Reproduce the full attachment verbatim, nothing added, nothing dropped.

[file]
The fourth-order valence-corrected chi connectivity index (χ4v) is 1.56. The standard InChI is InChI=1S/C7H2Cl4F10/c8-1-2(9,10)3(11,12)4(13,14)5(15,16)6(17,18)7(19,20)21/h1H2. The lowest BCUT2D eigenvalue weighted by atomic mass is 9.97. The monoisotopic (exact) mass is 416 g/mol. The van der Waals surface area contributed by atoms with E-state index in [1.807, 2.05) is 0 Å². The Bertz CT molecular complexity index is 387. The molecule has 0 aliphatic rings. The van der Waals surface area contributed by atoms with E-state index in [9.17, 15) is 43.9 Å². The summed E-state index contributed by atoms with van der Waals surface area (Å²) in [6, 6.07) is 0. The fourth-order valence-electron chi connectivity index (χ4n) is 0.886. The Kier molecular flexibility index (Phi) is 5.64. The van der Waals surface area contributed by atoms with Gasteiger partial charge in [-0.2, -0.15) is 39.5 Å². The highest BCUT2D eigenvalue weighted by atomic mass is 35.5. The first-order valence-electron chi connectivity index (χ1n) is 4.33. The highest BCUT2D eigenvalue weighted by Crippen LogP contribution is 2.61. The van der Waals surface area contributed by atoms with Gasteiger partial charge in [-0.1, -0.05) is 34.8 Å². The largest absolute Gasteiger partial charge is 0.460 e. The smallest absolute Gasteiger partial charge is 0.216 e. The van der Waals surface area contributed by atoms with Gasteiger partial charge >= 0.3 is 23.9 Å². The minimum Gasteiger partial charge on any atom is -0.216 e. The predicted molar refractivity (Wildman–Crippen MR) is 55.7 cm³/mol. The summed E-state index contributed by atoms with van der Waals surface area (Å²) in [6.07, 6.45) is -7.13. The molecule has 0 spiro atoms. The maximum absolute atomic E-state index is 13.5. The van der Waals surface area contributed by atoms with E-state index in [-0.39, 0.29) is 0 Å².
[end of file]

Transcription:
The fourth-order valence-corrected chi connectivity index (χ4v) is 1.56. The standard InChI is InChI=1S/C7H2Cl4F10/c8-1-2(9,10)3(11,12)4(13,14)5(15,16)6(17,18)7(19,20)21/h1H2. The lowest BCUT2D eigenvalue weighted by atomic mass is 9.97. The monoisotopic (exact) mass is 416 g/mol. The van der Waals surface area contributed by atoms with E-state index in [1.807, 2.05) is 0 Å². The Bertz CT molecular complexity index is 387. The molecule has 0 aliphatic rings. The van der Waals surface area contributed by atoms with E-state index in [9.17, 15) is 43.9 Å². The summed E-state index contributed by atoms with van der Waals surface area (Å²) in [6, 6.07) is 0. The fourth-order valence-electron chi connectivity index (χ4n) is 0.886. The Kier molecular flexibility index (Phi) is 5.64. The van der Waals surface area contributed by atoms with Gasteiger partial charge in [-0.2, -0.15) is 39.5 Å². The highest BCUT2D eigenvalue weighted by atomic mass is 35.5. The first-order valence-electron chi connectivity index (χ1n) is 4.33. The highest BCUT2D eigenvalue weighted by Crippen LogP contribution is 2.61. The van der Waals surface area contributed by atoms with Gasteiger partial charge in [-0.1, -0.05) is 34.8 Å². The largest absolute Gasteiger partial charge is 0.460 e. The smallest absolute Gasteiger partial charge is 0.216 e. The van der Waals surface area contributed by atoms with Gasteiger partial charge >= 0.3 is 23.9 Å². The minimum Gasteiger partial charge on any atom is -0.216 e. The predicted molar refractivity (Wildman–Crippen MR) is 55.7 cm³/mol. The summed E-state index contributed by atoms with van der Waals surface area (Å²) in [6.07, 6.45) is -7.13. The molecule has 0 spiro atoms. The maximum absolute atomic E-state index is 13.5. The van der Waals surface area contributed by atoms with E-state index in [-0.39, 0.29) is 0 Å².